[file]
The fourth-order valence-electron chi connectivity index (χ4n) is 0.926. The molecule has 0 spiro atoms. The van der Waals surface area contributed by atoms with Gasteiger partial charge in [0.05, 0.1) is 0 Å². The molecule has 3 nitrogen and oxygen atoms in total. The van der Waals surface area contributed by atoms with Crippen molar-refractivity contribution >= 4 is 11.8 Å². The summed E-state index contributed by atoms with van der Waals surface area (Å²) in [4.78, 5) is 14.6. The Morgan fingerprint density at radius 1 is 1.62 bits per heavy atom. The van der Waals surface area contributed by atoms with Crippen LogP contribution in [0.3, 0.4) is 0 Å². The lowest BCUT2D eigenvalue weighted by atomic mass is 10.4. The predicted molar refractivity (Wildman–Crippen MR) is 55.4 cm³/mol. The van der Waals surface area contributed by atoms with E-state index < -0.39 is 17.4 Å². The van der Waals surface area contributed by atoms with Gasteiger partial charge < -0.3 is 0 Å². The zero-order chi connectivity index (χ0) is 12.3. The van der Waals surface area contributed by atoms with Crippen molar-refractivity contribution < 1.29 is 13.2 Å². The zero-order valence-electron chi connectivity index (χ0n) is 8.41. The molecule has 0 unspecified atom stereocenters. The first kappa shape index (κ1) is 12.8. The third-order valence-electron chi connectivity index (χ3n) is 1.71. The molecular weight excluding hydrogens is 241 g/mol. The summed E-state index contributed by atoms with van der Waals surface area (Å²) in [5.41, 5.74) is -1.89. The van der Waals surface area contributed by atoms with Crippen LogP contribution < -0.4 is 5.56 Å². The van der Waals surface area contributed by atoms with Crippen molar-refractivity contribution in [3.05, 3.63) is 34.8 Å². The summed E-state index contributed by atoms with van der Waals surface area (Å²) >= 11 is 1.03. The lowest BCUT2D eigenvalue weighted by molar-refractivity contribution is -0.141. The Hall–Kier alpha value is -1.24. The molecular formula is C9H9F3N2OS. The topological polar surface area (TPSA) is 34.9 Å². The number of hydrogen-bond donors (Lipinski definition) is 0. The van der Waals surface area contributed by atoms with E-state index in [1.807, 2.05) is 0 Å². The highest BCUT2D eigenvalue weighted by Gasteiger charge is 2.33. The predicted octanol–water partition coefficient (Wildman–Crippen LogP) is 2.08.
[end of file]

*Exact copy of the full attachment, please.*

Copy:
The fourth-order valence-electron chi connectivity index (χ4n) is 0.926. The molecule has 0 spiro atoms. The van der Waals surface area contributed by atoms with Gasteiger partial charge in [0.05, 0.1) is 0 Å². The molecule has 3 nitrogen and oxygen atoms in total. The van der Waals surface area contributed by atoms with Crippen molar-refractivity contribution >= 4 is 11.8 Å². The summed E-state index contributed by atoms with van der Waals surface area (Å²) in [4.78, 5) is 14.6. The Morgan fingerprint density at radius 1 is 1.62 bits per heavy atom. The van der Waals surface area contributed by atoms with Crippen LogP contribution in [0.3, 0.4) is 0 Å². The lowest BCUT2D eigenvalue weighted by atomic mass is 10.4. The predicted molar refractivity (Wildman–Crippen MR) is 55.4 cm³/mol. The van der Waals surface area contributed by atoms with E-state index < -0.39 is 17.4 Å². The van der Waals surface area contributed by atoms with Gasteiger partial charge < -0.3 is 0 Å². The zero-order chi connectivity index (χ0) is 12.3. The van der Waals surface area contributed by atoms with Crippen molar-refractivity contribution < 1.29 is 13.2 Å². The zero-order valence-electron chi connectivity index (χ0n) is 8.41. The molecule has 0 unspecified atom stereocenters. The first kappa shape index (κ1) is 12.8. The third-order valence-electron chi connectivity index (χ3n) is 1.71. The molecular weight excluding hydrogens is 241 g/mol. The summed E-state index contributed by atoms with van der Waals surface area (Å²) in [5.41, 5.74) is -1.89. The van der Waals surface area contributed by atoms with Crippen LogP contribution < -0.4 is 5.56 Å². The van der Waals surface area contributed by atoms with Crippen molar-refractivity contribution in [3.05, 3.63) is 34.8 Å². The summed E-state index contributed by atoms with van der Waals surface area (Å²) >= 11 is 1.03. The lowest BCUT2D eigenvalue weighted by molar-refractivity contribution is -0.141. The Hall–Kier alpha value is -1.24. The molecular formula is C9H9F3N2OS. The topological polar surface area (TPSA) is 34.9 Å². The number of hydrogen-bond donors (Lipinski definition) is 0. The van der Waals surface area contributed by atoms with E-state index in [1.807, 2.05) is 0 Å². The highest BCUT2D eigenvalue weighted by Gasteiger charge is 2.33. The predicted octanol–water partition coefficient (Wildman–Crippen LogP) is 2.08.